Induction of antigen-specific regulatory T lymphocytes by human dendritic cells expressing the glucocorticoid-induced leucine zipper

Hamdi H, Godot V, Maillot MC, Prejean MV, Cohen N, Krzysiek R, Lemoine FM, Zou W, Emilie D
Source: Blood
Publication Date: (2007)
Issue: 110(1): 211-9
Research Area:
Immunotherapy / Hematology
Cells used in publication:
Dendritic cell (NHDC), human
Species: human
Tissue Origin: blood
Nucleofector® I/II/2b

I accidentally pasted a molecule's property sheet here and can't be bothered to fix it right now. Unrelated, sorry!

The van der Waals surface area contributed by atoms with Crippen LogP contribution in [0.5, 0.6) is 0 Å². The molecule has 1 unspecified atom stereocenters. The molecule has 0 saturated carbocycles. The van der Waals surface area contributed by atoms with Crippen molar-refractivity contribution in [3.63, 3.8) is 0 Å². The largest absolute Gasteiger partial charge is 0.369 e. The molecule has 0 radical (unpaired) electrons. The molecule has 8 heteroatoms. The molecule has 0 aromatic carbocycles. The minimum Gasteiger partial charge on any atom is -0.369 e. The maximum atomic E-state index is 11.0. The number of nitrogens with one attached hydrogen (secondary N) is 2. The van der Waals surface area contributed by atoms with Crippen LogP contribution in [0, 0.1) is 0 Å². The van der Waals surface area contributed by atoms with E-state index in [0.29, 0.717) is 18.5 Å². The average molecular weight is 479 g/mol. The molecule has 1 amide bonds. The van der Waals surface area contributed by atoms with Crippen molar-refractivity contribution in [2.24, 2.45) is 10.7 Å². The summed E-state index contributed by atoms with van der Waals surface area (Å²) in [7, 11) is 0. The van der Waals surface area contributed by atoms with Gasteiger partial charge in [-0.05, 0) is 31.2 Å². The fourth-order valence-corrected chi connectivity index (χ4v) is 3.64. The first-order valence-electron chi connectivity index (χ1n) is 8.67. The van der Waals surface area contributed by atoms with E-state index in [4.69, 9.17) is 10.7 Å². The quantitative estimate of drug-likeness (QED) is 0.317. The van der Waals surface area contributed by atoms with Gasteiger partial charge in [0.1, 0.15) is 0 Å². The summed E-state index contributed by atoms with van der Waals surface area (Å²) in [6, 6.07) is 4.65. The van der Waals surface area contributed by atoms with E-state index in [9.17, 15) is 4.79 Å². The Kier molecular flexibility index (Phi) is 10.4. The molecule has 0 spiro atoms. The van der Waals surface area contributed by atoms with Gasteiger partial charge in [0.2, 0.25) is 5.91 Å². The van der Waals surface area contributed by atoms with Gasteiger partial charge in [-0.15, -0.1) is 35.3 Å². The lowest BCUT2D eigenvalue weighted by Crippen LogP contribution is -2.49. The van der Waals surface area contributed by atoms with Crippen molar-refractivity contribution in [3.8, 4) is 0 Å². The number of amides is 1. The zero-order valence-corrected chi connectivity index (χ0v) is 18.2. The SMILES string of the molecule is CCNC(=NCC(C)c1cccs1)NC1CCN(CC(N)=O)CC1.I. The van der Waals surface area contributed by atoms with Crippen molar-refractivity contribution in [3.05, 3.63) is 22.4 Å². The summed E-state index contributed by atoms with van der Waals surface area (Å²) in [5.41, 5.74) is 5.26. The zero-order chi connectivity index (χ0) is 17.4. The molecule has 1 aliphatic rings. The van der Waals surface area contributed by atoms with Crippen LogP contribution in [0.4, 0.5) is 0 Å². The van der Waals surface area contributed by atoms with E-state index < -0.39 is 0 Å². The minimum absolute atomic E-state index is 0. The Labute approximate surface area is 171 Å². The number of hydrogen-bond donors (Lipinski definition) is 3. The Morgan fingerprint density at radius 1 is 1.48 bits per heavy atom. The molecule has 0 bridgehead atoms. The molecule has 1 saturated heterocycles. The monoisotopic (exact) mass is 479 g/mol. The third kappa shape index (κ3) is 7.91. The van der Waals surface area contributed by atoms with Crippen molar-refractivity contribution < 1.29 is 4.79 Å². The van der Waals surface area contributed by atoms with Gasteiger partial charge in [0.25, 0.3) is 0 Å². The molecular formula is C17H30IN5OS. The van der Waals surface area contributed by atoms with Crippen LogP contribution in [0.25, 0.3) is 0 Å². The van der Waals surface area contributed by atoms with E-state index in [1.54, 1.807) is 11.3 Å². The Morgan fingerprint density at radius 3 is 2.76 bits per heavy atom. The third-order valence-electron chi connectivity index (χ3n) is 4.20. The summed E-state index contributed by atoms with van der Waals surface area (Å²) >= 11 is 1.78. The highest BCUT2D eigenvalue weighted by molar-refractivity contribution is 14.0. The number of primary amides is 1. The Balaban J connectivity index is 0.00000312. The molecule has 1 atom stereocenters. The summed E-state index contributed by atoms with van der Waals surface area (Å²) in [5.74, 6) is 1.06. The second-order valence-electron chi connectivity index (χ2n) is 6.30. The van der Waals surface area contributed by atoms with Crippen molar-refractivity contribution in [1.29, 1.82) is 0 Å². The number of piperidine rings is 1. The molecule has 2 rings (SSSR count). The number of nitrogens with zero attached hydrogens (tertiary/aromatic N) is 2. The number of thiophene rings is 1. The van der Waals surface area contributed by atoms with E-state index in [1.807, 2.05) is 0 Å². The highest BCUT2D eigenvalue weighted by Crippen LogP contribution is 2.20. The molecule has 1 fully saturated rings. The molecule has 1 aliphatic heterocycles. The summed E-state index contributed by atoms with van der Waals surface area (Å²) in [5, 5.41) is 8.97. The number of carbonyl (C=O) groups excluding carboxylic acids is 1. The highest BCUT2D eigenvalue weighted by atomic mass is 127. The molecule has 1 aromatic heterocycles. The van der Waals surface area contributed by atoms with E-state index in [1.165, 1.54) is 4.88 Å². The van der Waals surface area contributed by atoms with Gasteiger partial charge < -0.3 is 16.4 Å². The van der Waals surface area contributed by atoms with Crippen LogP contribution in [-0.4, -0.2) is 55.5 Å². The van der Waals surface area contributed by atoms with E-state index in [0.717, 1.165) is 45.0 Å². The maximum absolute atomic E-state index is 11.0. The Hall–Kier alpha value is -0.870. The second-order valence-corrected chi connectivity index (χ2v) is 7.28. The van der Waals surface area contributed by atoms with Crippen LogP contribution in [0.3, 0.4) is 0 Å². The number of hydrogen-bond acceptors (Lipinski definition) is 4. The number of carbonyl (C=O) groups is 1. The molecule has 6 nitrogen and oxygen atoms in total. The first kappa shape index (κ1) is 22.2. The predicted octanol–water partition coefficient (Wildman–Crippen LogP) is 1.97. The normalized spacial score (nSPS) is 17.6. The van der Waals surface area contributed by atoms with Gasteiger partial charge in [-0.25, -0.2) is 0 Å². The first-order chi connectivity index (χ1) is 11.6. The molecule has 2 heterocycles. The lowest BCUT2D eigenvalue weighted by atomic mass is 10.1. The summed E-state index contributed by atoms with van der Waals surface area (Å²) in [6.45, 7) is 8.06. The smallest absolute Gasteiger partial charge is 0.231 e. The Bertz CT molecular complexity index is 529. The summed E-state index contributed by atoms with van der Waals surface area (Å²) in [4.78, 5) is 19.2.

Dendritic cells (DCs) determine whether antigen presentation leads to immune activation or to tolerance. Tolerance-inducing DCs (also called regulatory DCs) act partly by generating regulatory T lymphocytes (Tregs). The mechanism used by DCs to switch toward regulatory DCs during their differentiation is unclear. We show here that human DCs treated in vitro with glucocorticoids produce the glucocorticoid-induced leucine zipper (GILZ). Antigen presentation by GILZ-expressing DCs generates CD25(high)FOXP3(+)CTLA-4/CD152(+) and interleukin-10-producing Tregs inhibiting the response of CD4(+) and CD8(+) T lymphocytes. This inhibition is specific to the antigen presented, and only proliferating CD4(+) T lymphocytes express the Treg markers. Interleukin-10 is required for Treg induction by GILZ-expressing DCs. It is also needed for the suppressive function of Tregs. Antigen-presenting cells from patients treated with glucocorticoids generate interleukin-10-secreting Tregs ex vivo. These antigen-presenting cells produce GILZ, which is needed for Treg induction. Therefore, GILZ is critical for commitment of DCs to differentiate into regulatory DCs and to the generation of antigen-specific Tregs. This mechanism may contribute to the therapeutic effects of glucocorticoids.